Radio Broadcast, October, 1925, pages 743-744:

Guiding the Good Ship Radio
An Interview with W. D. Terrell, Chief Supervisor of Radio, Department of Commerce--The Radio Inspector's Relation to Broadcasting--The Amateur's Service to Radio--Elimination of Interference by Coöperation

MANY people think that the amateur is a boy playing with a toy, and that he serves no useful purpose," says W. D. Terrell, Chief Supervisor of Radio, Department of Commerce. This is a mistaken idea. The licensed amateurs of this country number in their ranks doctors, lawyers, business men, engineers, and, in fact, men and boys of all ages and of all walks of life. Many of our amateurs are men who are seriously interested in the development of radio, and the boys, through their amateur training, develop into the most successful commercial operators. As amateurs these boys learn to adjust their sets properly, make repairs, receive messages under the most difficult conditions, and become generally self-reliant. They proved their value to this country as a reserve force during the late war. As a rule, they are law-abiding, unselfish, and anxious to cooperate with our branch of the government service to the fullest possible extent. This country has long appreciated their worth and it has extended to them privileges not enjoyed by the amateur of any other country. Recently, I am glad to say, other countries have begun to take a more liberal view of their activities."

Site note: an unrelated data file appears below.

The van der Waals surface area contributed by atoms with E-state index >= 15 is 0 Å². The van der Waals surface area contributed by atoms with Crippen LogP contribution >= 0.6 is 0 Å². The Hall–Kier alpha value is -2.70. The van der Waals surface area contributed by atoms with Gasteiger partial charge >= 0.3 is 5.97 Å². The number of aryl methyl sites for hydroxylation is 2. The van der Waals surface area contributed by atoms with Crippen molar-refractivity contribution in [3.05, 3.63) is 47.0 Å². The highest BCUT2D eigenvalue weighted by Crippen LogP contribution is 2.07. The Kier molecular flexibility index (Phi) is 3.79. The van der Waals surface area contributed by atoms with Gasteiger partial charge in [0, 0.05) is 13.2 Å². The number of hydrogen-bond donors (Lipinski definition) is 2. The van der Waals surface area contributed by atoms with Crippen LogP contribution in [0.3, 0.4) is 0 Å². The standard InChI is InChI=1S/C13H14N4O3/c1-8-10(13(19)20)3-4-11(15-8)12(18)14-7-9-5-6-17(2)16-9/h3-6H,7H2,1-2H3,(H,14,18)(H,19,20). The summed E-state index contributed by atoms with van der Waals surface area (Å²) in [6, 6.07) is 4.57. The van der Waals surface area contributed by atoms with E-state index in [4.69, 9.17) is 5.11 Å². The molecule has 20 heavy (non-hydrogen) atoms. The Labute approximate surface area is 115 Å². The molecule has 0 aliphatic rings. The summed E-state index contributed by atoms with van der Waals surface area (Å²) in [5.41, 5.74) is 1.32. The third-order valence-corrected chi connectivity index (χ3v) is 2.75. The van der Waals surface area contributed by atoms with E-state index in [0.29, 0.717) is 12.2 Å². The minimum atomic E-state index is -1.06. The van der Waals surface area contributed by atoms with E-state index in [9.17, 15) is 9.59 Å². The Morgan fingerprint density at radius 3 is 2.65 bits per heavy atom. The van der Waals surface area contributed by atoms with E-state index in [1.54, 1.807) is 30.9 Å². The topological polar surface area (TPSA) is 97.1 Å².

Through the energies of the radio amateur, many new and wonderful discoveries have been made, among the most important of which was the discovery a short time ago that short wavelengths are more efficient than the longer ones. Through the use of wavelengths as low as three-quarters of a meter, amateurs have recently conducted two-way conversations over hitherto unheard of distances. W D Terrell
     "The radio inspection service," says Mr. Terrell, "has done much for the amateur, by explaining that much of the interference attributed to the amateur by the broadcast listener, is, in fact, caused in some other way. Last winter, many complaints of amateur interference through the Middle West and in the Great Lakes region were received. Investigation by the inspection service disclosed the fact that nearly all of this interference was caused by commercial ship stations operating in the Atlantic Ocean and in the Gulf of Mexico. At that time, ship stations were permitted to use 666 kilocycles (450 meters) well within the broadcasting band. The situation was serious, and when it was brought to the attention of the Secretary of Commerce, a regulation was issued prohibiting the use of that wavelength by ships, assigning to them instead a wavelength of 706 meters (425 kc.)."